White House spokesman Sean Spicer said that Yates had been relieved of her duties. Dana Boente, U.S. attorney for the Eastern District of Virginia, was named as acting attorney general.
Spicer’s statement said Yates had “betrayed the Department of Justice” by refusing to defend Trump’s order. The statement added that Yates, a career prosecutor whom Trump named as acting attorney general, is “weak on borders and very weak on illegal immigration.”
Boente will serve until Sen. Jeff Sessions (R-Ala.) is confirmed as attorney general.
The stunning move was reminiscent of President Richard Nixon’s “Saturday Night Massacre” in 1973, when he fired his attorney general and deputy attorney general, when they refused to dismiss Archibald Cox, the special prosecutor in the Watergate case.
Earlier Monday, Yates wrote a letter stating she could not enforce Trump’s executive order banning refugees and immigrants from seven predominantly Muslim nations and instructing Justice Department lawyers not to defend the order.
“At present, I am not convinced that the defense of the executive order is consistent with these responsibilities nor am I convinced that the executive order is lawful,” she wrote.
Trump responded in a tweet, calling Yates “an Obama A.G.,” even though she agreed to serve as acting attorney general under Trump, and criticized Democrats for “delaying” the confirmation of Sessions.
Yates was nominated to serve as deputy attorney general by former President Barack Obama, and was confirmed to that position in May 2015. Trump’s administration made the decision to appoint Yates as acting attorney general as well as to allow top federal prosecutors around the country who had been appointed by Obama to continue serving.
Not long after the White House’s announcement, there was a flurry of activity on the fourth floor of the Justice Department building, located near the Trump International Hotel on Pennsylvania Avenue. Yates, accompanied by a significant security detail including members of the U.S. Marshals Service, was packing up her office into the evening. She declined an interview request that was relayed through one of the individuals in her entourage. Later, as a cart topped with boxes and bags was wheeled out of her office, an officer asked, then told, a Huffington Post reporter to leave the area.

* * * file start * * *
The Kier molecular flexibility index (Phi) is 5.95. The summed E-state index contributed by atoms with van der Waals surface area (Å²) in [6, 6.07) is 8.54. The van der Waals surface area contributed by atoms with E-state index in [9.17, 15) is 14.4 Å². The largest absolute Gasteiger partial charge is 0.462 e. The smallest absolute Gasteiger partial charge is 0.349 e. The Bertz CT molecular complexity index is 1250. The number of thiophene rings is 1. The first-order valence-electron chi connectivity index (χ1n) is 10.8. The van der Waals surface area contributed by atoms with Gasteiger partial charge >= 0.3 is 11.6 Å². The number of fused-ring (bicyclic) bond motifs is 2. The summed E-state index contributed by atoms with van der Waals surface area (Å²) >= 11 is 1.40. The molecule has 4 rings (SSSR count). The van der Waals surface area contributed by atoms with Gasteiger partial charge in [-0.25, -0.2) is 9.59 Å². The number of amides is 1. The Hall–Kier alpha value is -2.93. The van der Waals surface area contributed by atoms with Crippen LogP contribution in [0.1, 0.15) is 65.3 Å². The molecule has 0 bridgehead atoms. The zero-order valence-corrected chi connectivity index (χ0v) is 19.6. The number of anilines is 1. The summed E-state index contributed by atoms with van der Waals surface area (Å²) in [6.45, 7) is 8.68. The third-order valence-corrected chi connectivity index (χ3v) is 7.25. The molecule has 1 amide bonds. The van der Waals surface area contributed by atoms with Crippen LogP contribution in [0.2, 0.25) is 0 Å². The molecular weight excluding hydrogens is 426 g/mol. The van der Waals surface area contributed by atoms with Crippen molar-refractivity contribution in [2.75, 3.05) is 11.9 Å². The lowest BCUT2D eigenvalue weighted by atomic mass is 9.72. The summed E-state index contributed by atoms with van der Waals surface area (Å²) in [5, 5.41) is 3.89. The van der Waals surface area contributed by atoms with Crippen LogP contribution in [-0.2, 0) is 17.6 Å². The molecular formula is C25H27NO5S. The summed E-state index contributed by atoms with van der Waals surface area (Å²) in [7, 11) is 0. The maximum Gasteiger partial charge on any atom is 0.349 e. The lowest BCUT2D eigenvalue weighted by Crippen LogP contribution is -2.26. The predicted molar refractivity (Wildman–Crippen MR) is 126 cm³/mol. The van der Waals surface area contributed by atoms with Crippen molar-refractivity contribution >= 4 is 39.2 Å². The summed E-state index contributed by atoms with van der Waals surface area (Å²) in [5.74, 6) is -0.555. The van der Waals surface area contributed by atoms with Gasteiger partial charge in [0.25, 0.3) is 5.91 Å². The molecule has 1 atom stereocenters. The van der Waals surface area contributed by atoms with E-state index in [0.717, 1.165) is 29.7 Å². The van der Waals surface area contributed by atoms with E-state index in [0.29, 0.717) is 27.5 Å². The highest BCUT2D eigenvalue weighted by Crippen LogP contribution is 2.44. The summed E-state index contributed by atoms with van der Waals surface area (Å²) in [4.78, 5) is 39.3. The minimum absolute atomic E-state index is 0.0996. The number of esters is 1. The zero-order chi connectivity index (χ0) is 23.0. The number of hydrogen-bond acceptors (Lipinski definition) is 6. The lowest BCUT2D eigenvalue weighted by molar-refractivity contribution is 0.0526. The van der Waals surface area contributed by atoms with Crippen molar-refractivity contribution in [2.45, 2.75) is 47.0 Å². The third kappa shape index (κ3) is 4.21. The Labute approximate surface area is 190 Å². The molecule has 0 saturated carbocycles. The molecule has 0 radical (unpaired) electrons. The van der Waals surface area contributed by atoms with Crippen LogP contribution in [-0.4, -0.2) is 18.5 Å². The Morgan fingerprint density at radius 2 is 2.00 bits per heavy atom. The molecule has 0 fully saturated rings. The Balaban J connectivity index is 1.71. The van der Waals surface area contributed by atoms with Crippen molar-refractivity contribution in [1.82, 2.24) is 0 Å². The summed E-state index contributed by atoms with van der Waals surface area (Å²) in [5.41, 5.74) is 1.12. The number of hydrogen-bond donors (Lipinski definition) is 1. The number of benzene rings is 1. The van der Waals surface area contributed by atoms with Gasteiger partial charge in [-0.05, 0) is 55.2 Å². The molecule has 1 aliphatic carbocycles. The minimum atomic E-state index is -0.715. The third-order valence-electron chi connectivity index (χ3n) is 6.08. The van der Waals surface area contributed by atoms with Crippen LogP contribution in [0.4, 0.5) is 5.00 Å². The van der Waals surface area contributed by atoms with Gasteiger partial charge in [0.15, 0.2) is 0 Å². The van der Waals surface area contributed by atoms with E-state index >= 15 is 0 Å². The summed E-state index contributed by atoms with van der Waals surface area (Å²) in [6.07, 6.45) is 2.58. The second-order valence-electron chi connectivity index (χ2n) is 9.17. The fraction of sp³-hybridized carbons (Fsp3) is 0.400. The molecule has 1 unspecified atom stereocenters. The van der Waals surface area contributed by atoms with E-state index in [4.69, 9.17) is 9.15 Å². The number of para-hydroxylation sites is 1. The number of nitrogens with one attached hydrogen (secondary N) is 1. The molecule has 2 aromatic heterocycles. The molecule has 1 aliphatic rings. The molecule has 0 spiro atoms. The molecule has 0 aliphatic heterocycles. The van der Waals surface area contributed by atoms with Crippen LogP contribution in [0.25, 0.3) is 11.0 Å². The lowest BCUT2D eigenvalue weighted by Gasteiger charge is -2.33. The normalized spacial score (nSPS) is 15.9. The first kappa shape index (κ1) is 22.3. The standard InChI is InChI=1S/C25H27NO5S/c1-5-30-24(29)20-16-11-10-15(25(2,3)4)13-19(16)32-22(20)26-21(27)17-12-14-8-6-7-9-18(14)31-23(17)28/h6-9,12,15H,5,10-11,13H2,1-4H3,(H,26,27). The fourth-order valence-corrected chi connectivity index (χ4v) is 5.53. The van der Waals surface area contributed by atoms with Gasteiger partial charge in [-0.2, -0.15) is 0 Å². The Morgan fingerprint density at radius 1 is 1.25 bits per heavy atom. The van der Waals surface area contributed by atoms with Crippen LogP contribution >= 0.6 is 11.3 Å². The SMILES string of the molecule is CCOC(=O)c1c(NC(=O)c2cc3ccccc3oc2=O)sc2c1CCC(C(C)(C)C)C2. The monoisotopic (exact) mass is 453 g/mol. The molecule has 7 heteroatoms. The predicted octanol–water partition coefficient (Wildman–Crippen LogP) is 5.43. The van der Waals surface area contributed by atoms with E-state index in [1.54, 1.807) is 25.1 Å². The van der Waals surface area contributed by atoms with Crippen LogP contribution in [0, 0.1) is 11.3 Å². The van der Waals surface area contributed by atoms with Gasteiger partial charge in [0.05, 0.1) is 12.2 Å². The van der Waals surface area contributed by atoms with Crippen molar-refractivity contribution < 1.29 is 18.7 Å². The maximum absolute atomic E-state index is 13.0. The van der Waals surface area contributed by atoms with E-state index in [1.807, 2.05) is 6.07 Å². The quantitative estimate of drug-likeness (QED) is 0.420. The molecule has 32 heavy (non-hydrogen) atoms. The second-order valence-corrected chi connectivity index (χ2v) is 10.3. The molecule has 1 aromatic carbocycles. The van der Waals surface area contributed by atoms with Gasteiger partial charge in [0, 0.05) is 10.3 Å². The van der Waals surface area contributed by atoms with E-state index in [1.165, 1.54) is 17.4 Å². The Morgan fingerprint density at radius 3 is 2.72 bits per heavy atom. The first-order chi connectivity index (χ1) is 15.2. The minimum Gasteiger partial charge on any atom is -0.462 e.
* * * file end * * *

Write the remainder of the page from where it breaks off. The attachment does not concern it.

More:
Around 11 p.m., Yates quietly left the building.
A DOJ spokesman said the new acting attorney general was sworn in at Justice Department headquarters at around 11 p.m.
Read the White House’s full statement excoriating Yates and announcing Boente’s appointment:
The acting Attorney General, Sally Yates, has betrayed the Department of Justice by refusing to enforce a legal order designed to protect the citizens of the United States. This order was approved as to form and legality by the Department of Justice Office of Legal Counsel.
Ms. Yates is an Obama Administration appointee who is weak on borders and very weak on illegal immigration.
It is time to get serious about protecting our country. Calling for tougher vetting for individuals travelling from seven dangerous places is not extreme. It is reasonable and necessary to protect our country.
Tonight, President Trump relieved Ms. Yates of her duties and subsequently named Dana Boente, U.S. Attorney for the Eastern District of Virginia, to serve as Acting Attorney General until Senator Jeff Sessions is finally confirmed by the Senate, where he is being wrongly held up by Democrat senators for strictly political reasons.
“I am honored to serve President Trump in this role until Senator Sessions is confirmed. I will defend and enforce the laws of our country to ensure that our people and our nation are protected,” said Dana Boente, Acting Attorney General.
Late Monday, Boente issued a statement to his staff:
On January 30, 2017, Acting Attorney General Sally Q. Yates issued a memorandum barring Department of Justice Attorney’s from presenting arguments in defense of the President’s January 27, 2017, Executive Order entitled “Protecting the Nation from Foreign Terrorist Entry Into the United States.” At approximately 9:00 p.m., I was asked by the President to serve in the capacity of Acting Attorney General. After having dedicated the last thirty-three years of my life to this Department, I am humbled and incredibly honored to serve as Acting Attorney General. Based upon the Office of Legal Counsel’s analysis, which found the Executive Order both lawful on its face and properly drafted, I hereby rescind former Acting Attorney General Sally Q. Yates January 30, 2017, guidance and direct the men and women of the Department of Justice to do our sworn duty and to defend the lawful orders of our President.